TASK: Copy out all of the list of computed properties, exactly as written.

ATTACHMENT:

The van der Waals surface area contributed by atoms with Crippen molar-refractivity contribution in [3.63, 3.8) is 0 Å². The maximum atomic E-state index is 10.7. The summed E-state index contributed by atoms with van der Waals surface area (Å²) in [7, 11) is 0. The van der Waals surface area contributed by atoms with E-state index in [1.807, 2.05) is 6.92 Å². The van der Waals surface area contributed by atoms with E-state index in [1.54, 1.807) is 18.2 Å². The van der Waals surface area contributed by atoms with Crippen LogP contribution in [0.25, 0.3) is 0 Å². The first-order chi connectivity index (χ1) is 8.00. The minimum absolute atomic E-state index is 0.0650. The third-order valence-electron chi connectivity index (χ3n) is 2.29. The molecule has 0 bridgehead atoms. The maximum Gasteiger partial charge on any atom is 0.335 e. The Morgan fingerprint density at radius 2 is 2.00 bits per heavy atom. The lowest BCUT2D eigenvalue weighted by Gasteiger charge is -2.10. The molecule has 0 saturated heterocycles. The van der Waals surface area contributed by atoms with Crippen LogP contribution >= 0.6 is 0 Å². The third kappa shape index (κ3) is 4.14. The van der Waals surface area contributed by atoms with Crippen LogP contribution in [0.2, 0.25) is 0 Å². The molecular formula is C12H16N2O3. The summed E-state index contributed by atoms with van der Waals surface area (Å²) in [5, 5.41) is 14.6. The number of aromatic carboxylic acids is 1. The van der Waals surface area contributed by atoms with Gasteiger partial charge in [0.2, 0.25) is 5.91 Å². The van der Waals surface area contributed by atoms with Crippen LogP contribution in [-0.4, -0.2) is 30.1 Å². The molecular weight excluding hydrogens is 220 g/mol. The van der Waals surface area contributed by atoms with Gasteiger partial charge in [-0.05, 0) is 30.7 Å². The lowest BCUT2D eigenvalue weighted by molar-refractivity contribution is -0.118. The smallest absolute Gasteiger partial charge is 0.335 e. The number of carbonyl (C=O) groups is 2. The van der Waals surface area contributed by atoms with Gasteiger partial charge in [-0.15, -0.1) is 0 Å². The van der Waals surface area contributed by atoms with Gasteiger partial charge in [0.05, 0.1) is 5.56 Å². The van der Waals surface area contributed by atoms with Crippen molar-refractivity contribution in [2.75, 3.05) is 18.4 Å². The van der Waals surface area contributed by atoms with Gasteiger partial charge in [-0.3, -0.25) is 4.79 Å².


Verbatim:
The van der Waals surface area contributed by atoms with Crippen molar-refractivity contribution in [3.63, 3.8) is 0 Å². The maximum atomic E-state index is 10.7. The summed E-state index contributed by atoms with van der Waals surface area (Å²) in [7, 11) is 0. The van der Waals surface area contributed by atoms with E-state index in [1.807, 2.05) is 6.92 Å². The van der Waals surface area contributed by atoms with E-state index in [1.54, 1.807) is 18.2 Å². The van der Waals surface area contributed by atoms with Crippen LogP contribution in [0.25, 0.3) is 0 Å². The first-order chi connectivity index (χ1) is 8.00. The minimum absolute atomic E-state index is 0.0650. The third-order valence-electron chi connectivity index (χ3n) is 2.29. The molecule has 0 bridgehead atoms. The maximum Gasteiger partial charge on any atom is 0.335 e. The Morgan fingerprint density at radius 2 is 2.00 bits per heavy atom. The lowest BCUT2D eigenvalue weighted by Gasteiger charge is -2.10. The molecule has 0 saturated heterocycles. The van der Waals surface area contributed by atoms with Crippen LogP contribution >= 0.6 is 0 Å². The third kappa shape index (κ3) is 4.14. The van der Waals surface area contributed by atoms with Crippen LogP contribution in [0.2, 0.25) is 0 Å². The molecular formula is C12H16N2O3. The summed E-state index contributed by atoms with van der Waals surface area (Å²) in [5, 5.41) is 14.6. The number of aromatic carboxylic acids is 1. The van der Waals surface area contributed by atoms with Gasteiger partial charge in [0.2, 0.25) is 5.91 Å². The van der Waals surface area contributed by atoms with Crippen LogP contribution in [-0.4, -0.2) is 30.1 Å². The molecular weight excluding hydrogens is 220 g/mol. The van der Waals surface area contributed by atoms with Gasteiger partial charge in [-0.05, 0) is 30.7 Å². The lowest BCUT2D eigenvalue weighted by molar-refractivity contribution is -0.118. The smallest absolute Gasteiger partial charge is 0.335 e. The number of carbonyl (C=O) groups is 2. The van der Waals surface area contributed by atoms with Gasteiger partial charge in [-0.15, -0.1) is 0 Å². The van der Waals surface area contributed by atoms with Gasteiger partial charge in [0.05, 0.1) is 5.56 Å². The van der Waals surface area contributed by atoms with Crippen molar-refractivity contribution in [2.75, 3.05) is 18.4 Å². The van der Waals surface area contributed by atoms with Gasteiger partial charge in [-0.3, -0.25) is 4.79 Å².